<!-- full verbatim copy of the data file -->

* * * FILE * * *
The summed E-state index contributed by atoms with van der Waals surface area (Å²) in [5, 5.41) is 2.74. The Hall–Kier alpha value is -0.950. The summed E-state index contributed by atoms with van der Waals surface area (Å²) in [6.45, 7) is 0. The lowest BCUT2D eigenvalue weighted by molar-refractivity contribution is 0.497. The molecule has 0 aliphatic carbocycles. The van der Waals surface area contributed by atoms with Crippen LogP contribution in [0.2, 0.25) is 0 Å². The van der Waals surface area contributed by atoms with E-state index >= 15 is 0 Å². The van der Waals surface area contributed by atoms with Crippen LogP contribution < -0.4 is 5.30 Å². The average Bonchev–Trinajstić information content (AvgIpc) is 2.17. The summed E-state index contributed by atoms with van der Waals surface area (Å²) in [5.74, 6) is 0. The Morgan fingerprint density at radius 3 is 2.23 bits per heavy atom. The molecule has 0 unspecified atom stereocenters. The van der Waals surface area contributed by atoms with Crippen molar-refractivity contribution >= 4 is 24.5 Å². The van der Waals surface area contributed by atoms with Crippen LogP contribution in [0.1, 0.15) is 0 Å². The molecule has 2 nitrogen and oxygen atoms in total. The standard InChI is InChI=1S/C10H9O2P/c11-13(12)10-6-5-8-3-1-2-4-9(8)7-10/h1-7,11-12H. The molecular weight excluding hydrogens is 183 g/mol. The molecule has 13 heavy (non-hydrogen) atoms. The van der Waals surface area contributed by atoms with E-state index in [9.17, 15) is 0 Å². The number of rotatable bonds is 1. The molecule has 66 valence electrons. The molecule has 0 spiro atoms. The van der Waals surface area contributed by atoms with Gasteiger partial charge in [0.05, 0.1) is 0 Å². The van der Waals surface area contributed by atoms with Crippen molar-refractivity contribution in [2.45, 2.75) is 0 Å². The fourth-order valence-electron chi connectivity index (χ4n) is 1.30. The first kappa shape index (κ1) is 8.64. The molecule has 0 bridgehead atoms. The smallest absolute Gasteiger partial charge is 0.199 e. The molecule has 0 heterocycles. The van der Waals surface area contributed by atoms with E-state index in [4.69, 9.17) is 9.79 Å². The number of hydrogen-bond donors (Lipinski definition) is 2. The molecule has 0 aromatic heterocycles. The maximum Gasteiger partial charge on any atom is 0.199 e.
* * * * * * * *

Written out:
The summed E-state index contributed by atoms with van der Waals surface area (Å²) in [5, 5.41) is 2.74. The Hall–Kier alpha value is -0.950. The summed E-state index contributed by atoms with van der Waals surface area (Å²) in [6.45, 7) is 0. The lowest BCUT2D eigenvalue weighted by molar-refractivity contribution is 0.497. The molecule has 0 aliphatic carbocycles. The van der Waals surface area contributed by atoms with Crippen LogP contribution in [0.2, 0.25) is 0 Å². The van der Waals surface area contributed by atoms with E-state index >= 15 is 0 Å². The van der Waals surface area contributed by atoms with Crippen LogP contribution < -0.4 is 5.30 Å². The average Bonchev–Trinajstić information content (AvgIpc) is 2.17. The summed E-state index contributed by atoms with van der Waals surface area (Å²) in [5.74, 6) is 0. The Morgan fingerprint density at radius 3 is 2.23 bits per heavy atom. The molecule has 0 unspecified atom stereocenters. The van der Waals surface area contributed by atoms with Crippen molar-refractivity contribution >= 4 is 24.5 Å². The van der Waals surface area contributed by atoms with Crippen LogP contribution in [0.1, 0.15) is 0 Å². The molecule has 2 nitrogen and oxygen atoms in total. The standard InChI is InChI=1S/C10H9O2P/c11-13(12)10-6-5-8-3-1-2-4-9(8)7-10/h1-7,11-12H. The molecular weight excluding hydrogens is 183 g/mol. The molecule has 13 heavy (non-hydrogen) atoms. The van der Waals surface area contributed by atoms with E-state index in [9.17, 15) is 0 Å². The number of rotatable bonds is 1. The molecule has 66 valence electrons. The molecule has 0 spiro atoms. The van der Waals surface area contributed by atoms with Gasteiger partial charge in [0.05, 0.1) is 0 Å². The van der Waals surface area contributed by atoms with Crippen molar-refractivity contribution in [2.45, 2.75) is 0 Å². The fourth-order valence-electron chi connectivity index (χ4n) is 1.30. The first kappa shape index (κ1) is 8.64. The molecule has 0 bridgehead atoms. The smallest absolute Gasteiger partial charge is 0.199 e. The molecule has 0 heterocycles. The van der Waals surface area contributed by atoms with E-state index in [4.69, 9.17) is 9.79 Å². The number of hydrogen-bond donors (Lipinski definition) is 2. The molecule has 0 aromatic heterocycles. The maximum Gasteiger partial charge on any atom is 0.199 e.